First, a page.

- Easily open a shell into a running container
- Edit mounted files from outside the container
- Build and develop easily with a Dockerfile
- Add in custom components at build time (maybe compile custom software in the Dockerfile)
- Easily manage volumes and mounted filesystems
The best supported MicroVMs include:
Firecracker was released as open source by AWS in November 2018, and is what powers AWS Lambda and AWS Fargate. It is a lightweight VM that approaches a container in terms of performance while also providing mechanisms to limit resources and provides better security guarantees.
However, this is considerably complicated to set up and run. It is nothing like the Dockerfile in terms of ease of use, we will likely have to package our own disk image for use with this product, as well as a separate kernel to boot with. Tooling is likely to develop over the coming months.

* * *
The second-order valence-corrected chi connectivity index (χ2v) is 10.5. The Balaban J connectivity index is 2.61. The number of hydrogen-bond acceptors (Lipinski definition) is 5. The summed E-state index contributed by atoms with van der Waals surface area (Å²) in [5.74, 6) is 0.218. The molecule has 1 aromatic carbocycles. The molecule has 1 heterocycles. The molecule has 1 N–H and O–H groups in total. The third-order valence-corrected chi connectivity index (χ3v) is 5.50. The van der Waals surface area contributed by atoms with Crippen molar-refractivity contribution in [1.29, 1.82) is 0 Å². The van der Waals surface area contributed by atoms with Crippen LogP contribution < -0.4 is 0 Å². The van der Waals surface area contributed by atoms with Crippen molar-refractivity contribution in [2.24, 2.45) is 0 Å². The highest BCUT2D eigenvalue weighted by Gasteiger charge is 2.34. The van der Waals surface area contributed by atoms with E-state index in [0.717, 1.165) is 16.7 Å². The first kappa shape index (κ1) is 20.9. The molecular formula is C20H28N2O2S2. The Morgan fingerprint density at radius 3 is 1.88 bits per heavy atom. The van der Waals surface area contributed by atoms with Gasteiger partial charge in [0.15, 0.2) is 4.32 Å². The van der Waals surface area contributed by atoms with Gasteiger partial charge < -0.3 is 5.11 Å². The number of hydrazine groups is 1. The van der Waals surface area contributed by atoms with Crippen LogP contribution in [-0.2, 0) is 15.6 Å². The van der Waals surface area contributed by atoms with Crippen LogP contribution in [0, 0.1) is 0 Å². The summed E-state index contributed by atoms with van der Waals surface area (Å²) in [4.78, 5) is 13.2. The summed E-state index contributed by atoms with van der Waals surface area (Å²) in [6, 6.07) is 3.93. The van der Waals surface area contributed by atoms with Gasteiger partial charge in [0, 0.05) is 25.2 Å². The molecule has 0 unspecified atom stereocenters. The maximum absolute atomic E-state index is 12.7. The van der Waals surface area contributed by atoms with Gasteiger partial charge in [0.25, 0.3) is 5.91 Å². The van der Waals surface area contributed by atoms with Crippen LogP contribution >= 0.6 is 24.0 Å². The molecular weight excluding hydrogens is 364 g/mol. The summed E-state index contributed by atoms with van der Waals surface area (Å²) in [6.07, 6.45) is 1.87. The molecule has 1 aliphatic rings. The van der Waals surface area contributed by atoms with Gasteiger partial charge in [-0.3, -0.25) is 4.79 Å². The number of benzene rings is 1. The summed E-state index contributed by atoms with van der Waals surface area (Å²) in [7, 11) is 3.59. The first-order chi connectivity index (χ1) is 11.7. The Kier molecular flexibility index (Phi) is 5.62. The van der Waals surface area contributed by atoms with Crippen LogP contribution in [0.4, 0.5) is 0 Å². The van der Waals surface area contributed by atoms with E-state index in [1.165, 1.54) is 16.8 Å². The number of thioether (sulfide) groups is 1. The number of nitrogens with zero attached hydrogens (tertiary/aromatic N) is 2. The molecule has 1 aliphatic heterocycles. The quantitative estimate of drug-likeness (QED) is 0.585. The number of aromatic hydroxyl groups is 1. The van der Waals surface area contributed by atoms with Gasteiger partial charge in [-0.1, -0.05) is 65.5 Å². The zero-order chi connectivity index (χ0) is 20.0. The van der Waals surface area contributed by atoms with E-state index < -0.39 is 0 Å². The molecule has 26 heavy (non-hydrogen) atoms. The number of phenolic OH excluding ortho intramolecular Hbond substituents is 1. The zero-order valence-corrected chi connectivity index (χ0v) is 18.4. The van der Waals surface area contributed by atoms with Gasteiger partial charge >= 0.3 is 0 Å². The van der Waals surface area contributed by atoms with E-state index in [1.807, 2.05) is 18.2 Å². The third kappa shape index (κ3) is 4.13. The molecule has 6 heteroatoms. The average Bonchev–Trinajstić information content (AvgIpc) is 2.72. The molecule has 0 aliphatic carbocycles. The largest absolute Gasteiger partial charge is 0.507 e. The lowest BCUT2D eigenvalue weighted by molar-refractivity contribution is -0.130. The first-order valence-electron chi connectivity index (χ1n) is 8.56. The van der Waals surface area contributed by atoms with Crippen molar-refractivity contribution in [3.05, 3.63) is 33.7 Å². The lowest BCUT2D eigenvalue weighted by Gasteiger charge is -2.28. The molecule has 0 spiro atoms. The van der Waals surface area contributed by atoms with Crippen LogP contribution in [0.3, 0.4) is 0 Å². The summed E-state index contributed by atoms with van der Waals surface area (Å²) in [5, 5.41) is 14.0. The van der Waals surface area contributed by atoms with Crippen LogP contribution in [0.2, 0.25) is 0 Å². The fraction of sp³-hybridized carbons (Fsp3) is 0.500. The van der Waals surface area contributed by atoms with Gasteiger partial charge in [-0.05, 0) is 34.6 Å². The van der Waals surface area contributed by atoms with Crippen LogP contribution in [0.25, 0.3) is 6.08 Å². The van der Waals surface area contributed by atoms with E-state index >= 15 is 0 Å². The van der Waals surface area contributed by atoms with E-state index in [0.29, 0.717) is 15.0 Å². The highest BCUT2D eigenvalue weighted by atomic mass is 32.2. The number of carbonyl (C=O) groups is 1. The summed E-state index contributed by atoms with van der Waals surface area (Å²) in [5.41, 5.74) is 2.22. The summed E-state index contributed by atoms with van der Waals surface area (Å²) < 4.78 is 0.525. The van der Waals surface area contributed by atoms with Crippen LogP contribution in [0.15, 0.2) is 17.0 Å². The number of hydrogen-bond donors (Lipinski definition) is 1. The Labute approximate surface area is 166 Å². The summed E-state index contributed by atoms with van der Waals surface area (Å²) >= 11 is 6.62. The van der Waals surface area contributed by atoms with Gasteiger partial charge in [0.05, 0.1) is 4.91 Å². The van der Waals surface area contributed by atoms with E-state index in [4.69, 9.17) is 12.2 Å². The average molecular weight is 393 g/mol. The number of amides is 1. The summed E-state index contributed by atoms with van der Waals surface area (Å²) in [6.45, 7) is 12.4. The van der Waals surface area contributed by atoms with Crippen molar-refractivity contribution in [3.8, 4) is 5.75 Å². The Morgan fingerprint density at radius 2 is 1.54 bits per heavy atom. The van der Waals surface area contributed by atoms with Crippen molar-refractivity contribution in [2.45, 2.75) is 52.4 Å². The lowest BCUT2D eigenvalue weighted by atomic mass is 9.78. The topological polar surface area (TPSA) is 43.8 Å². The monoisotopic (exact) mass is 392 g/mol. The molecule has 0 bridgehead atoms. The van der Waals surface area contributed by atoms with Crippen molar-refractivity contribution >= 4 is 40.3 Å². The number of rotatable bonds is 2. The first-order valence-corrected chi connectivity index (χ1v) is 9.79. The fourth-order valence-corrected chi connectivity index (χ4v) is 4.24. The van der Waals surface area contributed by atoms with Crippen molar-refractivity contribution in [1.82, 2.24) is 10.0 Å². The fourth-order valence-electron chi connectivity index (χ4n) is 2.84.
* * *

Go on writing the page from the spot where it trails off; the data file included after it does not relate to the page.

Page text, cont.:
It provides a management API over REST, allowing you to set memory limits, virtual CPU count, etc. on the fly.
This is a complete solution that works directly with KVM.
This provides excellent security, is very fast, and provides a useful and fine-grained management API. However, it is exceedingly hard to use - without the convenience of something like Dockerd to simplify creating and running images, you are left to manage the filesystem images and kernel yourself - you need an ext4 filesystem image to boot the vm.
This is about two years old, but has lately become very polished and very compelling. Note that setting this up and running it is a considerable commitment - this is not a simple project to manage and run.
This combines Intel ClearContainers (which is comparable to Docker) with runV (described below).